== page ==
Texas Prenuptial Agreement Attorneys
A prenuptial agreement (or prenup) is an agreement signed before marriage by the two future spouses on how to treat their property during marriage and in the event of divorce. Anybody can get a prenup in Texas but they are most commonly used for people with large estates, businesses, or complex financial assets. Enforcing a prenup during a divorce is not always an easy task. Your attorney must prove that the agreement was valid and meets all the requirements under the Texas Family Code. If the judge decides the prenup is not valid, then you cannot go back and make the agreement valid. A family law attorney experienced in drafting prenuptial agreements can help ensure the prenup holds up if you need it.
Do you need a prenup agreement?
There is no absolute answer here. People who come into a marriage with a lot of assets are most likely to desire a prenup agreement. Marriage does not entitle you to your spouse’s pre-marriage property under Texas law but figuring out who owned what assets when can be a complex and expensive financial investigation. A valid prenup addressing property division can help make a divorce less complex and expensive. A prenup agreement can be very useful in high net worth divorces.
For a more extensive discussion, see this post Should I get a prenup in Texas?
If you believe you may need a prenup agreement, then the best thing to do is talk to an experienced Texas prenup agreement attorney about your needs and whether an agreement would be useful.
What happens if I don't have a prenup agreement?
Without a prenuptial agreement the marital estate will be divided by either an agreement during a divorce or under Texas law. Texas is a community property state. Generally that means assets acquired during the marriage are jointly owned while assets acquired before marriage are separately owned. (There are a lot of exceptions to this general rule.) Texas law also presumes that all property in the marital estate is community property. That means each spouse must prove what is their separate property and then argue over how to divide the community property. In complex and large marital estates this can make the property division in a divorce significantly more difficult.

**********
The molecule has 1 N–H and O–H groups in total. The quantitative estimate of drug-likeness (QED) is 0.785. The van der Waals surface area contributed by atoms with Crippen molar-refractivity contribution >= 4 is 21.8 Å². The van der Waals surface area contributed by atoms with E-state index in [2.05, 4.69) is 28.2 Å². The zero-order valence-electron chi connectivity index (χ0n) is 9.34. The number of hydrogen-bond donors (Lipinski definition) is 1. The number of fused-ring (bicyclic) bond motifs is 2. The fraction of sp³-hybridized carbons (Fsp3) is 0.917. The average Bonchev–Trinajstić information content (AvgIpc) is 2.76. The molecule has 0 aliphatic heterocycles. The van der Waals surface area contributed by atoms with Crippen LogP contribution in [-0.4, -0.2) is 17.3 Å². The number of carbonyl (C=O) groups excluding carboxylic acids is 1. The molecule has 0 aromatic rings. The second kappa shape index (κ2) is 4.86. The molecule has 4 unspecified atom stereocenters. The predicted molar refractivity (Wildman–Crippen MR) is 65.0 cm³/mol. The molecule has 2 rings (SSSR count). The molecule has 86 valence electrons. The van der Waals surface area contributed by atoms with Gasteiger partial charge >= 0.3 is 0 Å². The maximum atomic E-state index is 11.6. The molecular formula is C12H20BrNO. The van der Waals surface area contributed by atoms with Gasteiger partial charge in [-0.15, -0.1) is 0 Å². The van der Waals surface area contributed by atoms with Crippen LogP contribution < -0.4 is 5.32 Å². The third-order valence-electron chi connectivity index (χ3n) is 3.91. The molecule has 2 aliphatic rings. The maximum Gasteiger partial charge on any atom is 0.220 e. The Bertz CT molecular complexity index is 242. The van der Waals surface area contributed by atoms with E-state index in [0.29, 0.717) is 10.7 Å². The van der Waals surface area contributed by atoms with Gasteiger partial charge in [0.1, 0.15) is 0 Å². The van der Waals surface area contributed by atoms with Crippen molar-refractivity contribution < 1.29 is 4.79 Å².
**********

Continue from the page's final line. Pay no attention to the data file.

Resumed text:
What if my fiancé won't sign a prenuptial agreement?
You cannot force your fiancé to sign a prenuptial agreement. If your fiancé signs the agreement under duress, then the agreement will not hold up in a divorce.
If you and your fiancé cannot come to an agreement about signing a prenup, then you will have to make a decision about whether you want to proceed with the marriage without one. An attorney can talk to you about alternatives that may protect some of your assets without a prenup.
What do I do if my fiancé asks me to sign a prenup agreement?
If your fiancé asks you to sign a prenup, then you should talk to an experienced Texas prenuptial agreement attorney right away. You need to understand your rights and obligations under the agreement. You also need a fair understanding of the assets addressed by the prenup. Your attorney may want to revise the agreement or request additional information before advising to sign it.
Having an attorney on your side is a good idea even if you sign the prenup. In the event of a divorce it will help show the agreement was fairly considered, without duress, by both sides.
Can I contest a prenup agreement in Texas?
Yes, you can contest a prenup agreement in Texas. This happens most commonly during a divorce. You can attack a prenup on several grounds in Texas. The spouse asserting the agreement must defend against any defense raised. These include:
- The prenup agreement is defective under contract law;
- It only partially addresses assets in the marital estate so it leaves other assets subject to Texas property law;
- The prenuptial agreement attempts to decide child custody or child support issues;
- The agreement was not signed by both parties;
- It was not signed voluntarily by both parties;
- The spouse asserting the prenup did not adequately disclose finances, the spouse challenging did not waive disclosure in writing and the spouse challenging could not have known about the assets before signing.